• conrad says:

        Paul, since the death rate of covid is .3% even by your reckoning, and essentially 100% of people will catch covid sometime, I think we can reasonable assume the trade-off is good. This is especially because we have decent data from many countries now and the number of shots is into the hundreds of millions. If people were dropping off like flies, we would know. Of course you need to take vaccine safety seriously, but it has been, and that article was clearly far off the mark.

        in case you missed it, from Science today: https://science.sciencemag.org/content/373/6551/147?utm_campaign=toc_sci-mag_2021-07-08&et_rid=79427868&et_cid=3841956

      • conrad says:

        By the way — I actually agree with you on the vaccination of children. I don’t think there is great evidence to show they need it, although one might consider whether they are getting the virus potentially permanently (i.e., past the blood-brain barrier). This also concurs concurs with the NH&MRC guidelines which are ignored by the government.

        In this respect, since vaccinated people are often getting the virus anyway but vastly weaker symptoms (which seems an optimal outcome at the individual level as presumably you build additional defences), all of the unvaccinated people are going to get it even if children are vaccinated. So the argument that children need to be vaccinated so they don’t transmit it isn’t valid.

      • conrad says:

        It has occurred to me the Science article may be behind a paywall, so those of us not lucky enough to get these for free can’t read it. Apart from the politics of it (people resigning, poor reviewing etc.) here is the important paragraph:

        “The authors computed COVID-19 deaths prevented by vaccines by using data from a study of 1.2 million Israelis. They estimated that 16,000 people needed to be vaccinated to prevent one COVID-19 death. To compute deaths “caused” by vaccine side effects, they used EU data on vaccines delivered in the Netherlands and data from the Netherlands Pharmacovigilance Center. That registry, also called Lareb, is a passive surveillance system in which anyone can file a report of an adverse event after vaccination, whatever the cause. Such databases are not used to assess vaccine risks, but to search for early signs of rare vaccine side effects for follow-up studies.”

        So you can see, this has a very strong parallel with the long-covid people who you’ve been arguing with, who also report stuff like this as population data . Presumably most of the links posted and comments, such as that above, are people that have probably not bothered to read nor think about the data nor wait for expert commentaries to come out. It’s a classic case of self-confirmation bias and echo chambers.

    • Saupreiss says:

      “Luc Montagnier, the legendary student of viruses and vaccines, says the Covid-19 vaccines should be withdrawn while Australians who should know better are arguing for mandatory vaccinations.”

      I have yet to hear anyone here in Straya argue for mandatory vaccinations (except for workers in old-folk homes which seems reasonable given their clientele and their comorbidities).

      Glad to hear that Paul got his jabs, still waiting from my second (AZ) and hopefully will get a Pfizer one later this year once they are in excess supply. The evidence I have seen (e.g., from the German equivalent of ATAGI) suggest strongly that some such mix really reduces the chance of contracting the virus and reduces ill effects if you do).

      Are there side-effects of these jabs? Well, yes, but the odds of blood-clotting seem so minimal (certainly compared to other risks such as driving or taking the birth-control pill) that it seems a good trade-off. The consequences of getting infected can be considerable — even if you relatively young — and surely, as Paul remarks correctly, the benefits of vaccination increase with age.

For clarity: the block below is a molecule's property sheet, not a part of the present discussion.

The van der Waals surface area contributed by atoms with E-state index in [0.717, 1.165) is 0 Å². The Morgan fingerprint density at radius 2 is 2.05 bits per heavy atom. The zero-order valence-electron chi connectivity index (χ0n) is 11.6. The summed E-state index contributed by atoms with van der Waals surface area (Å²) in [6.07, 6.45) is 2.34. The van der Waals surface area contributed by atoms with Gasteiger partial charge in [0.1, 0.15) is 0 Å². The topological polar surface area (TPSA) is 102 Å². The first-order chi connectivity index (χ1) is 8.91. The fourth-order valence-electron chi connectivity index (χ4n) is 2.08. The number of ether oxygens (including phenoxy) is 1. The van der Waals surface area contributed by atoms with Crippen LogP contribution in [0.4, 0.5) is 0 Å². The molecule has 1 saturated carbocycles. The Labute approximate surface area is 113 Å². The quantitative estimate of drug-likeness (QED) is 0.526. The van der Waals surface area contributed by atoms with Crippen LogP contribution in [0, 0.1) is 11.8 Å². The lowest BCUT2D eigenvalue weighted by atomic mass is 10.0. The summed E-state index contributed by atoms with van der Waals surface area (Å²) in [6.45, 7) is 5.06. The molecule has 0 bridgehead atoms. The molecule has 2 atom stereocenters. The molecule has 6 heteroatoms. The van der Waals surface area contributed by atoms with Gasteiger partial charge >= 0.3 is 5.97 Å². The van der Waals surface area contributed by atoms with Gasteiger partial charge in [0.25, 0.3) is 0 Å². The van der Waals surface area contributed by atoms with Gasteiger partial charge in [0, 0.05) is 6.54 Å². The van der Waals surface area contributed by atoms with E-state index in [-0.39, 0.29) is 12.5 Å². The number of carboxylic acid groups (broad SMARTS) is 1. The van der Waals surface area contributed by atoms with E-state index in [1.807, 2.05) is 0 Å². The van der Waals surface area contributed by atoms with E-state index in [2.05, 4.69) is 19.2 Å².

Here is another interesting bit of information worth taking into account:
      https://www.forbes.com/sites/jemimamcevoy/2021/07/01/995-of-people-killed-by-covid-in-last-6-months-were-unvaccinated-data-suggests/?sh=1b06b5b0493d

      Here is a fact-check of what Montaignier allegedly said:
      https://www.aap.com.au/french-nobel-laureate-falsely-credited-with-faux-vaccine-quote/

      • Jerry Roberts says:

        The Luc Montagnier interview with the German team on corona-ausschuss.de was conducted in English. Montagnier speaks with a French accent but I heard him clearly enough. Robert Malone’s interview with Bret Weinstein was removed from You Tube but can be seen on Odyssey. Whitney Webb is interesting on the financial holdings behind the vaccine producers. I have no talent for medical science or statistics but I have read enough to convince me not to permit anyone to inject the spike protein into my body.

        • Jerry Roberts says:

          Stephen Duckett and Anika Stobart of the Grattan Institute writing in John Menadue’s Pearls and Irritations blog of 8 July propose extending mandatory vaccinations. This is the edge of the wedge from people who should know better. The Australian Labor Party, of which I am a member, is playing politics with the Covid issue in its usual wishy-washy fashion. The Federal Government is accused of being slow with the “roll-out” or something. The slower the better, as far as I am concerned. Sunetra Gupta was my first source on Covid matters. She was not anti-vaccine but favoured the more targeted approach. Peter McCullough tells some of his patients that they would not last three hours with Covid and should take the vaccine. I signed the Great Barrington Declaration as soon as I heard about it from Paul Frijters on these pages.

        • conrad says:

          No-one is forcing you to take the vaccine, so if you don’t want it then don’t take it. Many people would like a vaccine tomorrow, so if you want the roll-out as slow as possible, then all you are saying is you’d like other people not to have it if they want it.

          In this respect, it is surprising how the anti-vaccination constantly moan about authoritarian government, yet many want vaccines banned and others stopped from taking it, like you.

          Why not let people make their own evaluation and take it as they wish? This way, once everyone who wants it gets it, there is far more reason for the government to give up on the current rules.

          In addition, if vaccines work, then, as even Boris realises, the cost of lockdowns is far less worth it if only 20% of people are likely to die.

          • Jerry Roberts says: